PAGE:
Notice what 2 Peter 1:16 says:
For we have not followed cunningly devised fables, when we made known unto you the power and coming of our Lord Jesus Christ, but were eyewitnesses of his majesty.
Some modern-day critics such as Dan Brown (author of the “Da Vinci Code”) and Bart D. Ehrman insist that early Christians selected stories that, in essence, propped Jesus up to a supernatural level. And here are four quick reasons why that isn’t the case.
- The date is too early for Matthew, Mark, Luke and John to be simply fairytale. Most books were written some 20-30 years after Jesus’ death. Paul quotes a hymn in the book of Philippians 2, for instance, that sprung from the Gospels themselves. Further, the Gospel writers referred to current events of the first century in their writings (e.g., 1 Cor. 15, Luke 13-14, etc.).
- The actual subject matter of the Gospels is too extreme to be a fairytale. Why would they include such claims as Jesus is God? Why would they include Jesus praying to His Father? And, in a first-century context where women were nothing more than property, why would they put them first at the tomb of Jesus? If you were simply writing a myth, you would never go that direction.
- The Gospels are way too detailed to be a fairytale. From first-person narratives to historical dates, times and customs, the Gospels are richly laced with factual statements. Take Mark 14:52 as an example. In the throes of describing some of the most intense scenes so far of his book, Mark tells of someone (probably himself) who fled “naked” from the last night of Jesus’ life. That’s the kind of detail you put in when you’re writing a historical account. You don’t do that when you are merely making it up.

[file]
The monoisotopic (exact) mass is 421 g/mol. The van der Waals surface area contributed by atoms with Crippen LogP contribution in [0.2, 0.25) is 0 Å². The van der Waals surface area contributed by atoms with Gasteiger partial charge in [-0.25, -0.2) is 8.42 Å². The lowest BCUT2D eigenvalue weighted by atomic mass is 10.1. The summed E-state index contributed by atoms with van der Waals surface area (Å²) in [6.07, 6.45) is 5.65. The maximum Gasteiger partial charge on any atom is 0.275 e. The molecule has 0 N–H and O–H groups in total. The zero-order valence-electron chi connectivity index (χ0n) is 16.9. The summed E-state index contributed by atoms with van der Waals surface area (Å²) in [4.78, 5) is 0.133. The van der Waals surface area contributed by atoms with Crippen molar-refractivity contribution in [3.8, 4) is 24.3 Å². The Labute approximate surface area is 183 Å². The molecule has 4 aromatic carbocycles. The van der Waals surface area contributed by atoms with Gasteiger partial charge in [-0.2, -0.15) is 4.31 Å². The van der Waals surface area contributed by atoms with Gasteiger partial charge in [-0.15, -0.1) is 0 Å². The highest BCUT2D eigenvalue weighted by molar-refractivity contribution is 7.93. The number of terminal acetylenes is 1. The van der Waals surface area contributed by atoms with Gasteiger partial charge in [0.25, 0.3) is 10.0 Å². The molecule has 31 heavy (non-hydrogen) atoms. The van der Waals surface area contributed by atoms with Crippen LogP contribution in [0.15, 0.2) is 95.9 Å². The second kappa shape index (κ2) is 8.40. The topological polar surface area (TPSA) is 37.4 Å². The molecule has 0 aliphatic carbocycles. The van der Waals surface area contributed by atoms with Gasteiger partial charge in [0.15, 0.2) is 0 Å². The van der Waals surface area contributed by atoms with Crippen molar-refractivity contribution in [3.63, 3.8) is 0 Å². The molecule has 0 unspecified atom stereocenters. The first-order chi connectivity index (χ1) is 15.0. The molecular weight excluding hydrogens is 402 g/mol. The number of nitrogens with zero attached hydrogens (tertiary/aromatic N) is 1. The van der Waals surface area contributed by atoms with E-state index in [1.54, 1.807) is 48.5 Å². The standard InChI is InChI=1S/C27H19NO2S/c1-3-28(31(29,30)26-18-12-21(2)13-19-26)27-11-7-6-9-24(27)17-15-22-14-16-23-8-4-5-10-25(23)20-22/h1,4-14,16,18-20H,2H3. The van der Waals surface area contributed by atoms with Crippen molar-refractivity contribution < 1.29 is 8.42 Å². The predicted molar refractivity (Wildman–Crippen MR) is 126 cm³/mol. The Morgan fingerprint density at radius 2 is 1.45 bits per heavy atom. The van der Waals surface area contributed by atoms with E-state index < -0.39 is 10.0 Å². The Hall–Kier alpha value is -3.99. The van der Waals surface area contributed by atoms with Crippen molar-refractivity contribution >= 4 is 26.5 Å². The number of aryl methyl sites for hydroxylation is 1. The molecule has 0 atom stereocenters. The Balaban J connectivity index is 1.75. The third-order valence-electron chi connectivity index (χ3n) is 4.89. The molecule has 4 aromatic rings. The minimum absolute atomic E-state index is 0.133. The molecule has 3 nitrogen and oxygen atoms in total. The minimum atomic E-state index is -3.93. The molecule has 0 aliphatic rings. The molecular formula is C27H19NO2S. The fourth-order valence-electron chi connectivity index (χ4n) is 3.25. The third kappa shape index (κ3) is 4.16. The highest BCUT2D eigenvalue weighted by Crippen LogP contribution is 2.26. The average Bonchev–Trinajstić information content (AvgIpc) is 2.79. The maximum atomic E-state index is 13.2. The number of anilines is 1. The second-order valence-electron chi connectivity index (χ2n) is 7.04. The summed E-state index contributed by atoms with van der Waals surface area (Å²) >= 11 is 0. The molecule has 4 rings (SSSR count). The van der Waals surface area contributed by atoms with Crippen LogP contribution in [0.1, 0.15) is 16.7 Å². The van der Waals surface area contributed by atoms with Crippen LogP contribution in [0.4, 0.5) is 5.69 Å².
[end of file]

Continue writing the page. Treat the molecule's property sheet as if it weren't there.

- The meaning is too big to be a fairytale. What reward was there for telling the story as we have it today? All the writers and apostles, save John, died unnatural deaths for their faith – they were killed. You might say, “Well, don’t people die for lies all the time?” Yes, but people don’t die for something they know is a lie.
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Peter also argues that the author of the New Testament (and Bible at large) isn’t man but God.
2 Peter 1:19-21 says:
And we have the prophetic word more fully confirmed, to which you will do well to pay attention as to a lamp shining in a dark place, until the day dawns and the morning star rises in your hearts, knowing this first of all, that no prophecy of Scripture comes from someone’s own interpretation. For no prophecy was ever produced by the will of man, but men spoke from God as they were carried along by the Holy Spirit
Christians have long believed that the Bible itself is written by God and man. It has a unique part of each author’s perspective, writing style and personality. Being from God, it is infallible and inerrant. Yes, the authors were very fallible, but it wasn’t the authors themselves that were flawless—it was God.
Someone may say, “Yes, but we don’t have the original letters.”
Did you know that in Britain the official measure of a yard is encased in a heavy metal of titanium? What if someone stole it? Would we have to development a new measurement? Not at all! We have copies—yardsticks. You can compare the copies and know within a millimeter how long a yard is. The vast number and availability of yardsticks makes the original all the more trustworthy.
Likewise, the fact we have thousands of biblical copies affirms that it’s the Word of God. It hasn’t changed.
The Bible offers the only practical explanation for mankind’s plight and the presence of evil. History affirms that what it says about man is true (we are sinners in need of divine grace alone for salvation). Any subject on which the Bible speaks, the Bible must be our final authority. God’s Word gets the last word. Give the Bible a chance and see if it makes better sense out of your life than a secular worldview.
What’s the difference between the Bible and the Internet? The former deserves your unreserved trust and the latter deserves a good measure of suspicion. Choose wisely.
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